But the company said it “is beginning to wind down its manufacturing, distribution, and administrative operations to proceed with an orderly liquidation of its assets.”
Earlier this week, as rumors swirled, company President Luke Mapp referred questions about his company’s future to its public relations firm.
A spokeswoman for the company said no interviews or further information will be offered, although on social media, the company acknowledged that 65 employees are affected.
Some people who said they are Mikesell’s employees posted on social media this week that the Dayton plant will close this month.
“To continue to protect the Mikesell’s brand, so it can remain viable in the market and continue to move forward, Mikesell’s is announcing that it intends to transition all Mikesell’s brand and IP rights to another quality snack food manufacturer, as soon as possible,” the company said in a statement.
“The exact timeline remains uncertain. Accordingly, Mike-Sell’s Inc. is beginning to wind-down its manufacturing, distribution, and administrative operations to proceed with an orderly liquidation of its assets. The liquidation of its assets will begin immediately and continue over the next several months.
“Although the terms have not yet been finalized, we understand the desire to keep products available, and are working to facilitate the necessary conversations for approvals that will allow for an uninterrupted supply of Mikesell’s products.”
Mapp said the company and executives “wish to thank the community, consumers and partners for their love and support over the past 112+ years. Our family will long remember the fan love, the friendships and the wins along the way the most.”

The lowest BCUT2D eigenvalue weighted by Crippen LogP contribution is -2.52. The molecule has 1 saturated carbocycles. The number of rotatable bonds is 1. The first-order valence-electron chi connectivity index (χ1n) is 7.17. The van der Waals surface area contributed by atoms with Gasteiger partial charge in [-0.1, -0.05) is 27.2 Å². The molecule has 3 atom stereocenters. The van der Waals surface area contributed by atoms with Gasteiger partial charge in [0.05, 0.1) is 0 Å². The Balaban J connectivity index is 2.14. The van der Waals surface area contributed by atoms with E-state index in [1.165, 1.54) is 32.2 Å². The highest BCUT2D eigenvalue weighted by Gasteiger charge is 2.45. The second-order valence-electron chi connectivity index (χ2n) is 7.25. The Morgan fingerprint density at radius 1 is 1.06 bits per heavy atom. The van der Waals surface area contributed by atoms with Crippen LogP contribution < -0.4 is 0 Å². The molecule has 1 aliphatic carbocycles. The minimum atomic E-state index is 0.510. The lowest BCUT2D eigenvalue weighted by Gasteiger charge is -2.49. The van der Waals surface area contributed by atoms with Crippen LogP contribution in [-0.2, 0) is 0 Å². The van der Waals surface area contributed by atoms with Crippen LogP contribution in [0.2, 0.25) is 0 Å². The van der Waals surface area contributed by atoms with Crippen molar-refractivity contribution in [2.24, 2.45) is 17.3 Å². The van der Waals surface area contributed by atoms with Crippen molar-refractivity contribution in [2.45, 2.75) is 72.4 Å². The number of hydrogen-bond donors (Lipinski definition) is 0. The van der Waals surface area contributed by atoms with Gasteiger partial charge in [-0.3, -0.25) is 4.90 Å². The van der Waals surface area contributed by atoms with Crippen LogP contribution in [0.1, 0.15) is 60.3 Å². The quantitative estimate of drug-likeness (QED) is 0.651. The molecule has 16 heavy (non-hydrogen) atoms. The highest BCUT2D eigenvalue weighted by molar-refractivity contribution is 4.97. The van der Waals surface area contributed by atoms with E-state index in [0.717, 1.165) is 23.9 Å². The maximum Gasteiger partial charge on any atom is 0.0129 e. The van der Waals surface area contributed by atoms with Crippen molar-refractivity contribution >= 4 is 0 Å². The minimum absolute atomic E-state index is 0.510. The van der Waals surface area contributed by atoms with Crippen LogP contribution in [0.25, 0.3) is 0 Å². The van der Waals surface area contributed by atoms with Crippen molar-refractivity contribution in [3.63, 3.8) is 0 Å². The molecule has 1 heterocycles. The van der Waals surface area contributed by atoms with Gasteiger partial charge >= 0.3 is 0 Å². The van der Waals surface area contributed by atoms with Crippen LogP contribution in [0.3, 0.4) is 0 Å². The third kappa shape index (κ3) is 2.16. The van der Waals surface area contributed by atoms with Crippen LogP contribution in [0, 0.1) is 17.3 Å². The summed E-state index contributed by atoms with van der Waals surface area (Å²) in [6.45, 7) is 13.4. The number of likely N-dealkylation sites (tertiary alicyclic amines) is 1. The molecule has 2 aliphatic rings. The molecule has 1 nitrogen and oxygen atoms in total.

Mikesell’s describes itself as the oldest continuously run family-owned potato chip company in the nation, operating since 1910.
Like all businesses, the company has faced challenges linked to recent inflation. But this latest bout — fueled by pandemic-strained global supply chain problems, war in Europe and more — has been pronounced.
“These are incredibly difficult times,” Mapp told this news outlet in a December interview. “Mikesell’s is facing those challenges along with every other business out there.”
Mapp said at the time that his company faced a trio of problems, some of them long-standing: inflation, retiree pension liabilities and retail product placement trends.
The company’s board of directors named Mapp president in March 2020 at the cusp of the pandemic. COVID-19 had a huge impact on employment, for Mikesell’s and every other company.
And the retail market continues to change. At one time, food producers could deal with grocery store managers directly. Today, groceries are more likely to defer to corporate decision-making, which is often shaped by software that determines which products to put front and center before customers or on shelves.
“Centralized buying” based on “big data” now determines which brands to showcase and at what price, Mapp told this news outlet.
But those software algorithms — or “planograms” — don’t touch on local service, a national brand’s rebate programs or price advantages, he said.
“We had the ability to go into a ... store here and develop a relationship with that store manager,” said Mapp, who started his career as a sales analyst. “That’s how Mikesell’s built its brand.
“The ability to do that has basically been taken away.”
The company traces its origin back to 1910, when D.W. Mikesell and his wife operated a business selling dried beef and sausages from two rooms on South Williams Street in Dayton.
“Then came the opportunity to buy some potato chip equipment and the Mikesell’s Potato Chip Company was born,” the company says on its web site.
Asked in December about the company’s future, Mapp said: “I’d like nothing more than to keep it going another 110 years.”
Mikesell’s has outsourced most of its distribution work to independent distributors, but the company still had 10 to 15 company vehicles delivering snack foods — chips of various flavors, pretzels and puff corn — on eight remaining company routes as of early December. The company also had three over-the-road long-haul tractor trailers.
A decade ago, the company closed three Ohio distribution facilities, eliminating about 40 jobs, it said at the time.